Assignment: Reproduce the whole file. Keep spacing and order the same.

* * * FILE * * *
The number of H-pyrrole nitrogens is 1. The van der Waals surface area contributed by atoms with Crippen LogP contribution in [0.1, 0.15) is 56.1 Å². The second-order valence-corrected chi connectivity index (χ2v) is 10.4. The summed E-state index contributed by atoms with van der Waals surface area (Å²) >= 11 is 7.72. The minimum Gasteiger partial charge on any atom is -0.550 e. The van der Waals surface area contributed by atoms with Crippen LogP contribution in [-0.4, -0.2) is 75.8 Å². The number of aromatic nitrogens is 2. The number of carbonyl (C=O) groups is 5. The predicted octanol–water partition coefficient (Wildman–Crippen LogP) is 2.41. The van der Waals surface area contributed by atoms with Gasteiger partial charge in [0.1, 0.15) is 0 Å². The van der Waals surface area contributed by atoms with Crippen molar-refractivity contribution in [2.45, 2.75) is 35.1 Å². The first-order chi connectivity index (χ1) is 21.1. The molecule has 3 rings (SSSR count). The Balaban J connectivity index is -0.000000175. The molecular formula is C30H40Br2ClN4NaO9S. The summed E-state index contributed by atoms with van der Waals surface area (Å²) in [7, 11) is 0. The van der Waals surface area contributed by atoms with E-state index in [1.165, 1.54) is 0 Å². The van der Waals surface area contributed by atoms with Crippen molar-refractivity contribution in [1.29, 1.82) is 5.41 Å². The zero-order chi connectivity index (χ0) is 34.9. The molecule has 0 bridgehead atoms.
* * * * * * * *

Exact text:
The number of H-pyrrole nitrogens is 1. The van der Waals surface area contributed by atoms with Crippen LogP contribution in [0.1, 0.15) is 56.1 Å². The second-order valence-corrected chi connectivity index (χ2v) is 10.4. The summed E-state index contributed by atoms with van der Waals surface area (Å²) >= 11 is 7.72. The minimum Gasteiger partial charge on any atom is -0.550 e. The van der Waals surface area contributed by atoms with Crippen LogP contribution in [-0.4, -0.2) is 75.8 Å². The number of aromatic nitrogens is 2. The number of carbonyl (C=O) groups is 5. The predicted octanol–water partition coefficient (Wildman–Crippen LogP) is 2.41. The van der Waals surface area contributed by atoms with Gasteiger partial charge in [0.1, 0.15) is 0 Å². The van der Waals surface area contributed by atoms with Crippen molar-refractivity contribution in [2.45, 2.75) is 35.1 Å². The first-order chi connectivity index (χ1) is 21.1. The molecule has 3 rings (SSSR count). The Balaban J connectivity index is -0.000000175. The molecular formula is C30H40Br2ClN4NaO9S. The summed E-state index contributed by atoms with van der Waals surface area (Å²) in [7, 11) is 0. The van der Waals surface area contributed by atoms with E-state index in [1.165, 1.54) is 0 Å². The van der Waals surface area contributed by atoms with Crippen molar-refractivity contribution in [1.29, 1.82) is 5.41 Å². The zero-order chi connectivity index (χ0) is 34.9. The molecule has 0 bridgehead atoms.